Lake Winnipeg Regulation

Return to previous page

Lake Winnipeg

In 1970, Manitoba Hydro was granted a licence to regulate Lake Winnipeg outflow. The outflow from Lake Winnipeg is regulated by a control structure at Jenpeg Generating Station on the Nelson River near the outlet of the lake. When the level of Lake Winnipeg is between 216.7 m (711 ft) and 217.9 m (715 ft) above sea level (ASL), the licence allows Manitoba Hydro to set the outflows as required for power production purposes along the Nelson River. During periods when the water level is above 217.9 m, Manitoba Hydro must operate the control structure at Jenpeg in such a manner to effect maximum discharge possible under the circumstances then prevailing, until the water level of Lake Winnipeg recedes to 217.9 m. During periods when the water level is below 216.7 m, Manitoba Hydro must operate the control structure at Jenpeg as ordered by the Minister of Water Stewardship.

In addition to the control structure at Jenpeg, the Lake Winnipeg Regulation Project included the removal of restrictions in existing channels and the excavation of new channels (2-Mile Channel, 8-Mile Channel, and the Ominawin Bypass Channel) to improve outflows from the lake, and a dam at the outlet of Kiskitto Lake to prevent water from backing up into that lake. These works increased the maximum outflow capacity of the lake by up to 50 per cent, meaning that in high water periods, water can be passed out of the lake more quickly than prior to Lake Winnipeg Regulation. The increased ouflow capacity has reduced the occurrence of post-Lake Winnipeg Regulation extreme lake levels (highs and lows) when compared to pre-Lake Winnipeg Regulation lake levels.

Jenpeg Generating Station and Control Structure is located on the Upper Nelson River at the point where the west channel of the Nelson River flows into Cross Lake. Jenpeg's primary purpose is to regulate the water outflow from Lake Winnipeg into the Nelson River. Its secondary function is to take advantage of a 7.3-m operating head (waterfall) at the site to produce electricity. The generating station's powerhouse and spillway provide the means of controlling the outflow from Lake Winnipeg.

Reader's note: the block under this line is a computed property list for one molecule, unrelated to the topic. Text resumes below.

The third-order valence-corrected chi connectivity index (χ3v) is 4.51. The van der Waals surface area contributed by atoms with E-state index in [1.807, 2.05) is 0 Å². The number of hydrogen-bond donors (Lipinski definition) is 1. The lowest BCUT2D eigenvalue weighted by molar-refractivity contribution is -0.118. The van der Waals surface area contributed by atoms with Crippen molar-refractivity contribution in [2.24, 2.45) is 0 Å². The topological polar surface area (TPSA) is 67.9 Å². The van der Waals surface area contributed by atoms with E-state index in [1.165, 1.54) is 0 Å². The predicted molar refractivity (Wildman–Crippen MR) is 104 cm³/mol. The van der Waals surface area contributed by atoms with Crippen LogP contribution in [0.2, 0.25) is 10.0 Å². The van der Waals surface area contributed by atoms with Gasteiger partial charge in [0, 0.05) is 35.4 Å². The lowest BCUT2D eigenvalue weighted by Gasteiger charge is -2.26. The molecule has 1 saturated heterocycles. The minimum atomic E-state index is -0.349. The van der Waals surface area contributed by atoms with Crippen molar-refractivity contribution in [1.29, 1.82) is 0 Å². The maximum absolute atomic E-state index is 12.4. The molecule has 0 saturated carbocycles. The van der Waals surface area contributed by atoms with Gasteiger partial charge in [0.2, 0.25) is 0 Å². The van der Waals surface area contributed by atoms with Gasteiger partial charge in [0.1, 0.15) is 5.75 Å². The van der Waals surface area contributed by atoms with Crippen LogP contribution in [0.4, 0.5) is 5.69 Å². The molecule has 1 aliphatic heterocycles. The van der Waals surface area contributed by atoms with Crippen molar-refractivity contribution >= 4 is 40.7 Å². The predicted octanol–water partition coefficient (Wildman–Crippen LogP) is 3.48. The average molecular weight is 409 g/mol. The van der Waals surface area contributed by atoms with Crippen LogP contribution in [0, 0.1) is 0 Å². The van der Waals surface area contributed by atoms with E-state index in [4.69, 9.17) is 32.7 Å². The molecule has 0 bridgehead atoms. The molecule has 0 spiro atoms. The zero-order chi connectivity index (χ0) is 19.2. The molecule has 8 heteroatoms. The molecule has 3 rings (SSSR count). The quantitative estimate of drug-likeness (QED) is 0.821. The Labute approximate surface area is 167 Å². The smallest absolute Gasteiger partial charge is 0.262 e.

2-Mile Channel helps to "unplug" Lake Winnipeg by augmenting the natural outlet at Warren Landing. The channel cuts across the narrowest point of land between the north end of Lake Winnipeg and Playgreen Lake about 10 km northwest of Warren Landing.

8-Mile Channel connects Playgreen Lake with the southernmost end of Kiskittogisu Lake, just north of the 54th parallel. The channel increases the flow of water from Playgreen Lake.

The Ominawin Bypass Channel avoids natural constrictions in the Ominawin Channel, which is the most northerly outlet of Kiskittogisu Lake to the west channel of the Nelson River.

Lake Winnipeg Level Determinations

Weather conditions, such as wind and barometric pressure, can cause water levels to differ substantially at various points on the lake. In order to determine the average level of the lake at a given point in time, a smoothed wind eliminated level is determined. The regulation of the lake is based upon this wind eliminated level. Water levels are recorded continuously at eight water level gauges around the lake and it is from these levels that the wind eliminated level is calculated.

Supporting Documentation
Historical Reports
Clean Environment Commission Review

On July 5, 2011, the Minister of Conservation at the request of the Minister of Water Stewardship, asked the Manitoba Clean Environment Commission (CEC) to conduct a review regarding the regulation of Lake Winnipeg under The Water Power Act. Please visit the CEC website for more information.


Frequently Asked Questions (FAQ)

The comment period for the Churchill River Diversion project is now closed. The province intends to make a final licensing decision in 2021.